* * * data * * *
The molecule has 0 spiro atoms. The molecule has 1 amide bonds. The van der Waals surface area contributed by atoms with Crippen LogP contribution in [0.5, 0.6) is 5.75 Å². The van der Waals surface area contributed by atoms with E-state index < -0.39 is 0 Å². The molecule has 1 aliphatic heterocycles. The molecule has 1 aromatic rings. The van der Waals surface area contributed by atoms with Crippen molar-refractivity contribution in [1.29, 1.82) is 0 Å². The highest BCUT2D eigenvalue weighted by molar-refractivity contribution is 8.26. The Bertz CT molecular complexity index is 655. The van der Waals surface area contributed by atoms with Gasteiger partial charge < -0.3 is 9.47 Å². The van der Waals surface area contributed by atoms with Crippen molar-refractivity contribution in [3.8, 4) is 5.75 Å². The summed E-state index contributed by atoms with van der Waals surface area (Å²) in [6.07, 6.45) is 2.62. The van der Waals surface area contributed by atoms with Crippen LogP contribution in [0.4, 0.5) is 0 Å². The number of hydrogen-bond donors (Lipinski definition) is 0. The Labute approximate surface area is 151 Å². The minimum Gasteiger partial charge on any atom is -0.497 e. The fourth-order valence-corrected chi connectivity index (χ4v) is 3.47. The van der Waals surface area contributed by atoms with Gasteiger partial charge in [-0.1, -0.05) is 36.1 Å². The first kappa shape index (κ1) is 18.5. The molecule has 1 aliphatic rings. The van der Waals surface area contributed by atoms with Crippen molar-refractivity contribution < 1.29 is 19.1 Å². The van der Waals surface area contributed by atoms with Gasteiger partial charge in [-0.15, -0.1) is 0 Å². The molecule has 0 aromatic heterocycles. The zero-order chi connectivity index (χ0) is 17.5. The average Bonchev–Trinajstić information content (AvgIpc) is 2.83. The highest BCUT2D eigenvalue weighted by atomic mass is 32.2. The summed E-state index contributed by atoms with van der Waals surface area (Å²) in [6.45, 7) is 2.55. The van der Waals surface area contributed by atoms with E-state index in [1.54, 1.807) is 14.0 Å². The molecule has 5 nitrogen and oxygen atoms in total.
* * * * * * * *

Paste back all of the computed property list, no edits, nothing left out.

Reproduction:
The molecule has 0 spiro atoms. The molecule has 1 amide bonds. The van der Waals surface area contributed by atoms with Crippen LogP contribution in [0.5, 0.6) is 5.75 Å². The van der Waals surface area contributed by atoms with E-state index < -0.39 is 0 Å². The molecule has 1 aliphatic heterocycles. The molecule has 1 aromatic rings. The van der Waals surface area contributed by atoms with Crippen molar-refractivity contribution in [1.29, 1.82) is 0 Å². The highest BCUT2D eigenvalue weighted by molar-refractivity contribution is 8.26. The Bertz CT molecular complexity index is 655. The van der Waals surface area contributed by atoms with Gasteiger partial charge < -0.3 is 9.47 Å². The van der Waals surface area contributed by atoms with Crippen molar-refractivity contribution in [3.8, 4) is 5.75 Å². The summed E-state index contributed by atoms with van der Waals surface area (Å²) in [6.07, 6.45) is 2.62. The van der Waals surface area contributed by atoms with Crippen LogP contribution in [0.4, 0.5) is 0 Å². The number of hydrogen-bond donors (Lipinski definition) is 0. The Labute approximate surface area is 151 Å². The minimum Gasteiger partial charge on any atom is -0.497 e. The fourth-order valence-corrected chi connectivity index (χ4v) is 3.47. The van der Waals surface area contributed by atoms with Gasteiger partial charge in [-0.1, -0.05) is 36.1 Å². The first kappa shape index (κ1) is 18.5. The molecule has 1 aliphatic rings. The van der Waals surface area contributed by atoms with Crippen molar-refractivity contribution < 1.29 is 19.1 Å². The van der Waals surface area contributed by atoms with Gasteiger partial charge in [-0.15, -0.1) is 0 Å². The molecule has 0 aromatic heterocycles. The zero-order chi connectivity index (χ0) is 17.5. The average Bonchev–Trinajstić information content (AvgIpc) is 2.83. The highest BCUT2D eigenvalue weighted by atomic mass is 32.2. The summed E-state index contributed by atoms with van der Waals surface area (Å²) in [6.45, 7) is 2.55. The van der Waals surface area contributed by atoms with E-state index in [1.54, 1.807) is 14.0 Å². The molecule has 5 nitrogen and oxygen atoms in total.